Lower mortality rates after surgery at high-volume hospitals due to fewer complications and other factors
Research Activities, August 2010, No. 360
It is generally recommended that patients seek out high-volume hospitals to have complex surgeries, since greater volume means more experience by hospitals and surgeons. A new study did find that hospitals that performed a high volume of five complex surgical procedures had lower in-hospital mortality rates than low-volume hospitals. The lower rates were not just due to lower rates of surgery-related complications at high-volume hospitals. Instead, the researchers suggest that high-volume hospitals have a different patient mix than hospitals performing fewer of the procedures.
The new study looked at the association between surgical volume, complication rates, and mortality rates for five complex procedures: coronary artery bypass graft (CABG), percutaneous coronary intervention (PCI), electrical abdominal aortic aneurysm repair (AAA), pancreatectomy (PAN), and esophagectomy (ESO). High-volume hospitals for all of the procedures had significantly lower in-hospital mortality than lower-volume hospitals. High-volume hospitals had significantly lower odds for at least one complication following PCI, AAA, and PAN. Hospitals performing high volumes of CABG, AAA, and PAN were associated with significantly lower odds of respiratory complications.
The researchers also noted reductions in digestive complications (following PAN), hemorrhage or hematoma (following PCI), and bloodstream infection or sepsis (following PCI and PAN) compared with low-volume hospitals. However, the volume of procedures was not the sole factor influencing patient outcomes. Except for CABG, high-volume hospitals were more likely to have a greater proportion of elective or nonemergency admissions among patients undergoing complex surgeries than did low-volume hospitals. For PAN, high-volume hospitals tended to have younger patients with fewer coexisting conditions. The researchers found that patient characteristics alone were as useful as patient and hospital characteristics together in predicting outcomes.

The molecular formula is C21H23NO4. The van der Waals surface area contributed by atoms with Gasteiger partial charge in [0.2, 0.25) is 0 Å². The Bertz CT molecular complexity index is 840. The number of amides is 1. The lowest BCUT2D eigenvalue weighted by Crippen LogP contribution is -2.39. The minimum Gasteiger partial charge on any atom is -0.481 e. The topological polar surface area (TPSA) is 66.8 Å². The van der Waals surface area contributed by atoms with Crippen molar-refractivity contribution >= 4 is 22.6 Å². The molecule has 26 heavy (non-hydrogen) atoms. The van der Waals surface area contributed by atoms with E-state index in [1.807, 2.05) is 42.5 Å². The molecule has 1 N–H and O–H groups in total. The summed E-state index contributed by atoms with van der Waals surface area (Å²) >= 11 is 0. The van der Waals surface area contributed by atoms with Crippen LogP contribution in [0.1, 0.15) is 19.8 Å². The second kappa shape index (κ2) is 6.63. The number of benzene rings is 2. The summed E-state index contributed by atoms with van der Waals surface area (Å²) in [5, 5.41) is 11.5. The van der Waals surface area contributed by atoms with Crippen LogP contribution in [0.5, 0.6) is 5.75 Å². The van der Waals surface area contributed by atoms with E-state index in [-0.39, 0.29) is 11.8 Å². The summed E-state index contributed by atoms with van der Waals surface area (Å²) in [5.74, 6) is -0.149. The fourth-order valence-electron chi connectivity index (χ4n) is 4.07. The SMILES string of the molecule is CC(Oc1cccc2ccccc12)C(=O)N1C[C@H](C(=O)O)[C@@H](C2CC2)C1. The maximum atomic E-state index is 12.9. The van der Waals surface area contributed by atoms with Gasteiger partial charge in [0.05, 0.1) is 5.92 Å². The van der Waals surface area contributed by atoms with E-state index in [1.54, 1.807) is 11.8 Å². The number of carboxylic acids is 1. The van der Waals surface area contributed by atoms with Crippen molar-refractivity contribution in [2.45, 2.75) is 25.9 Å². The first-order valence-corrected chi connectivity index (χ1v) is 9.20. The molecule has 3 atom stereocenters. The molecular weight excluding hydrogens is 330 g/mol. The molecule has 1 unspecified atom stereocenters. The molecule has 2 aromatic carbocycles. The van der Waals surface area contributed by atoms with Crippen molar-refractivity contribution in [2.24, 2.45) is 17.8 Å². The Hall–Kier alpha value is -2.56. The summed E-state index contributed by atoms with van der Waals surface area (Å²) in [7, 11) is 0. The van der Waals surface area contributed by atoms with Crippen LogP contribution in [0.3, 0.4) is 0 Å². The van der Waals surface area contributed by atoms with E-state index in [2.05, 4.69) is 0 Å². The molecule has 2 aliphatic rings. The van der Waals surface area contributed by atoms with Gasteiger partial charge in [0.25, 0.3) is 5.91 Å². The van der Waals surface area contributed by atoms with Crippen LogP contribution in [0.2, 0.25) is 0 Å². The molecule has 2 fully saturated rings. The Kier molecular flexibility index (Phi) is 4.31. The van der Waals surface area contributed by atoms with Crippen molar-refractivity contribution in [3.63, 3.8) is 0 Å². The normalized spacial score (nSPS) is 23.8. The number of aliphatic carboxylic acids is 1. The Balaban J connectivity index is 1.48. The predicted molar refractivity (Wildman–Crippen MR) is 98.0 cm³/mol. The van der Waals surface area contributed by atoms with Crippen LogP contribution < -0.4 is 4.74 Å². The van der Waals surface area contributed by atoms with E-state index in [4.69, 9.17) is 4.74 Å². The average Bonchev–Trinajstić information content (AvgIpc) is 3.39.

The findings were based on data from the Nationwide Inpatient Sample of the Agency for Healthcare Research and Quality's (AHRQ's) Healthcare Cost and Utilization Project for the years 2000 through 2003. Finding pathways that lead to reduced mortality in high-volume hospitals, such as better procedures during the surgery and better postoperative care, is critical for identifying those processes that need to be improved in low-volume hospitals, suggest the researchers. Their study was funded in part by AHRQ (HS15009).
More details are in "Effect of meeting Leapfrog volume thresholds on complication rates following complex surgical procedures," by Veerasathpurush Allareddy, Ph.D., Marcia M. Ward, Ph.D., Veerajalandhar Allareddy, M.D., and others in the February 2010 Annals of Surgery 251(2), pp. 377-383.